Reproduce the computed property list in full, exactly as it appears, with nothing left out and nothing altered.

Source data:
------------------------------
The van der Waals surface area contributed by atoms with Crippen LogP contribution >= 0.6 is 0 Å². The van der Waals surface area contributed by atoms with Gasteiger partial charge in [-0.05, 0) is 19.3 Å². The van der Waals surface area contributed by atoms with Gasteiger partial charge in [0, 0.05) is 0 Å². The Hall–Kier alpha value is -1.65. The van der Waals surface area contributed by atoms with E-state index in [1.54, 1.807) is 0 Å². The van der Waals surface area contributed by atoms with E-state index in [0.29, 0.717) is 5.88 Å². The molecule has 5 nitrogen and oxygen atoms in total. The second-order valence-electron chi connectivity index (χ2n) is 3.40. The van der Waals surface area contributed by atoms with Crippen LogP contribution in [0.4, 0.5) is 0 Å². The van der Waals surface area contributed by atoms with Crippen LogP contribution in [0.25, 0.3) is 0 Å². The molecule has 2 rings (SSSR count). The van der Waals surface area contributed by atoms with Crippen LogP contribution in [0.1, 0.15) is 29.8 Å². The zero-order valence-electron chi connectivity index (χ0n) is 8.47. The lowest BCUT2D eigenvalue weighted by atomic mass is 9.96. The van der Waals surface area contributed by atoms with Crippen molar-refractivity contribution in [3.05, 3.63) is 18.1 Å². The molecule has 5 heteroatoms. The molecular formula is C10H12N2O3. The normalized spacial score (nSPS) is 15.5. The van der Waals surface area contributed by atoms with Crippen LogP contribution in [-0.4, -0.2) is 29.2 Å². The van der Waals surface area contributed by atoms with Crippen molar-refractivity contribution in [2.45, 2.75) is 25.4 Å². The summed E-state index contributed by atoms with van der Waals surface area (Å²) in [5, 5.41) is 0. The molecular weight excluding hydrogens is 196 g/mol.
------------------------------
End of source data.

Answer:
The van der Waals surface area contributed by atoms with Crippen LogP contribution >= 0.6 is 0 Å². The van der Waals surface area contributed by atoms with Gasteiger partial charge in [-0.05, 0) is 19.3 Å². The van der Waals surface area contributed by atoms with Gasteiger partial charge in [0, 0.05) is 0 Å². The Hall–Kier alpha value is -1.65. The van der Waals surface area contributed by atoms with E-state index in [1.54, 1.807) is 0 Å². The van der Waals surface area contributed by atoms with E-state index in [0.29, 0.717) is 5.88 Å². The molecule has 5 nitrogen and oxygen atoms in total. The second-order valence-electron chi connectivity index (χ2n) is 3.40. The van der Waals surface area contributed by atoms with Crippen LogP contribution in [0.4, 0.5) is 0 Å². The van der Waals surface area contributed by atoms with Crippen LogP contribution in [0.25, 0.3) is 0 Å². The molecule has 2 rings (SSSR count). The van der Waals surface area contributed by atoms with Crippen LogP contribution in [0.1, 0.15) is 29.8 Å². The zero-order valence-electron chi connectivity index (χ0n) is 8.47. The lowest BCUT2D eigenvalue weighted by atomic mass is 9.96. The van der Waals surface area contributed by atoms with Crippen molar-refractivity contribution in [3.05, 3.63) is 18.1 Å². The molecule has 5 heteroatoms. The molecular formula is C10H12N2O3. The normalized spacial score (nSPS) is 15.5. The van der Waals surface area contributed by atoms with Crippen LogP contribution in [-0.4, -0.2) is 29.2 Å². The van der Waals surface area contributed by atoms with Crippen molar-refractivity contribution in [2.45, 2.75) is 25.4 Å². The summed E-state index contributed by atoms with van der Waals surface area (Å²) in [5, 5.41) is 0. The molecular weight excluding hydrogens is 196 g/mol.